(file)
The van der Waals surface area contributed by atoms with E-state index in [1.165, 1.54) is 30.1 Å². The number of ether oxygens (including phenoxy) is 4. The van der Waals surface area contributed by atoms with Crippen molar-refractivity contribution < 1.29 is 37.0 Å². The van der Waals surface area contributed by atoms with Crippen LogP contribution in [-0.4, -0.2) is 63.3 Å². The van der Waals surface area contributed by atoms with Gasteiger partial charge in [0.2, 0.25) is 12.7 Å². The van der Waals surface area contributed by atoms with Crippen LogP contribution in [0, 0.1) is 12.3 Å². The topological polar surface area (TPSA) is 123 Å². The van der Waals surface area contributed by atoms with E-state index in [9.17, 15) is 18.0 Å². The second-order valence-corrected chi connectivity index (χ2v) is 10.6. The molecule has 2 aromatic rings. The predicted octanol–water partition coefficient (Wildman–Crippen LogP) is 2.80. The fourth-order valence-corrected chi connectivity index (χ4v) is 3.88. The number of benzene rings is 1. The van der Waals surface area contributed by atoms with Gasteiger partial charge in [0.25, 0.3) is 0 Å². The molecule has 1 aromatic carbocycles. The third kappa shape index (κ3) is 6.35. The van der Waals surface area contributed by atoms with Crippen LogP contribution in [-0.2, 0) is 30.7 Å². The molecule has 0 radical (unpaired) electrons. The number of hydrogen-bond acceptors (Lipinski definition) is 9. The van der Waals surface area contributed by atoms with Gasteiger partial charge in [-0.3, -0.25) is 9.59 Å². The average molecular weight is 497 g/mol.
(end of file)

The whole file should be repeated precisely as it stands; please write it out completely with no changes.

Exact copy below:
The van der Waals surface area contributed by atoms with E-state index in [1.165, 1.54) is 30.1 Å². The number of ether oxygens (including phenoxy) is 4. The van der Waals surface area contributed by atoms with Crippen molar-refractivity contribution < 1.29 is 37.0 Å². The van der Waals surface area contributed by atoms with Crippen LogP contribution in [-0.4, -0.2) is 63.3 Å². The van der Waals surface area contributed by atoms with Gasteiger partial charge in [0.2, 0.25) is 12.7 Å². The van der Waals surface area contributed by atoms with Crippen LogP contribution in [0, 0.1) is 12.3 Å². The topological polar surface area (TPSA) is 123 Å². The van der Waals surface area contributed by atoms with E-state index in [9.17, 15) is 18.0 Å². The second-order valence-corrected chi connectivity index (χ2v) is 10.6. The molecule has 2 aromatic rings. The predicted octanol–water partition coefficient (Wildman–Crippen LogP) is 2.80. The fourth-order valence-corrected chi connectivity index (χ4v) is 3.88. The number of benzene rings is 1. The van der Waals surface area contributed by atoms with Gasteiger partial charge in [0.25, 0.3) is 0 Å². The molecule has 1 aromatic carbocycles. The third kappa shape index (κ3) is 6.35. The van der Waals surface area contributed by atoms with Crippen LogP contribution in [-0.2, 0) is 30.7 Å². The molecule has 0 radical (unpaired) electrons. The number of hydrogen-bond acceptors (Lipinski definition) is 9. The van der Waals surface area contributed by atoms with Gasteiger partial charge in [-0.3, -0.25) is 9.59 Å². The average molecular weight is 497 g/mol.